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14 Tips for Choosing Your New Computer

Over the years, quite a few people have asked me what they should know about buying a new computer. Here is a compilation of key tips and elements that should help you choose the computer that’ll best suit you.


  • Dual Core?
  • What is RAM, and what do I need it for?
  • Is the extended warranty such a good idea?
  • Oooh! 800 GB! (…What’s that?)
  • Should I get the processor upgrade?
  • And how much is a MB?

1. The first decision: Mac or PC?

This is pretty simple. In fact, this decision really comes down to getting a home or work computer. Both types dabble in both areas, but have their own niche. If you are looking for a simple, fun at home computer that you can use for everyday domestic tasks, I recommend an Apple computer. However, if you’re looking for a relatively stable operating system that supports almost everything, go for a personal computer running one of the latest versions of Windows. (Keep in mind that Apples with Boot Camp can function as either or both.) If you are looking for an advanced, complicated, yet fully customizable and efficient operating system, then get a personal computer running a Linux distribution such as Ubuntu. Fair warning, these systems are much more complex and can be quite a pain in the neck when you notice that their technical support teams are lacking. Such a relief that it’s free.


2. Laptop or desktop?

You probably have one of these in mind but it would be a good idea to review.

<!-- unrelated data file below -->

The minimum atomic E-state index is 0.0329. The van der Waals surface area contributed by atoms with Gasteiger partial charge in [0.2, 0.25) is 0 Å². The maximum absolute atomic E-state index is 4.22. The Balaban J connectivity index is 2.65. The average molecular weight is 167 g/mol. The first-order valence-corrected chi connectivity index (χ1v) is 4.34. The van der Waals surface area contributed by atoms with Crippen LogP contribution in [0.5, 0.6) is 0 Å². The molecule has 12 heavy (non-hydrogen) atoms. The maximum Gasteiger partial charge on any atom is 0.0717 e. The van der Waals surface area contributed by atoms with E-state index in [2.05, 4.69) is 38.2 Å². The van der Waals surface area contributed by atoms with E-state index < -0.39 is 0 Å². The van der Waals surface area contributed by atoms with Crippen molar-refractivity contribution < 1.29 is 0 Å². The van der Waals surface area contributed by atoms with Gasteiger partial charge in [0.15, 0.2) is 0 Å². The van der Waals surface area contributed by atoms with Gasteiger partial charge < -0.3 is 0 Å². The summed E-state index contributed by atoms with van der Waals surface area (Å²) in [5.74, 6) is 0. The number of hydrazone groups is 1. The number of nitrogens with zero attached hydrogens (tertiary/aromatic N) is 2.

It depends, although many people love the portability aspect of laptop computers they don’t have the price advantage, and a smaller package may not be worth your money.
If you find yourself traveling often, or needing multiple computers, then a laptop could be a simple solution as you can take it from school or work to home and back. But if it’s going to sit on your desk you may as well go for the cheaper alternative and get more bang for your buck, a desktop can pack in a lot more power. Laptops have flexibility in use but not in power, or upgrades.

Mobility = Money. It’s up to you to decide how useful it would be to have a computer with you often.

3. Processor upgrade?

The processor is in all senses the brain of the computer, it does simple things that code asks it to do. for example, when you click on a button the program might say: play this file, hide this textbox and change this textbox to say “I love leather products!”. Obviously, coding is much more difficult then that. But the question remains, get the better chip? I’d have to say yes. You’ll need it eventually and if you intend to keep your computer running fast for a few years, you’ll need the upgrade considering processors double in power each year. If you don’t get the upgrade, in a year, any new computers on the market will be three times faster than yours.

4. What is RAM, and is it worth upgrading?

RAM is, to put it simply, the chip that holds everything you have open. This website, for example, would be saved on your RAM, so if you minimized it, when you opened it would still be there without you needing to reload the page. I think eventually you will use the upgrade as tomorrow’s applications are going to be bigger, better, and faster, and you will want to be able to run them. You should definitely go for the largest option, if you are a multi-tasker and often have multiple programs open at once.

5. Bigger hard drive?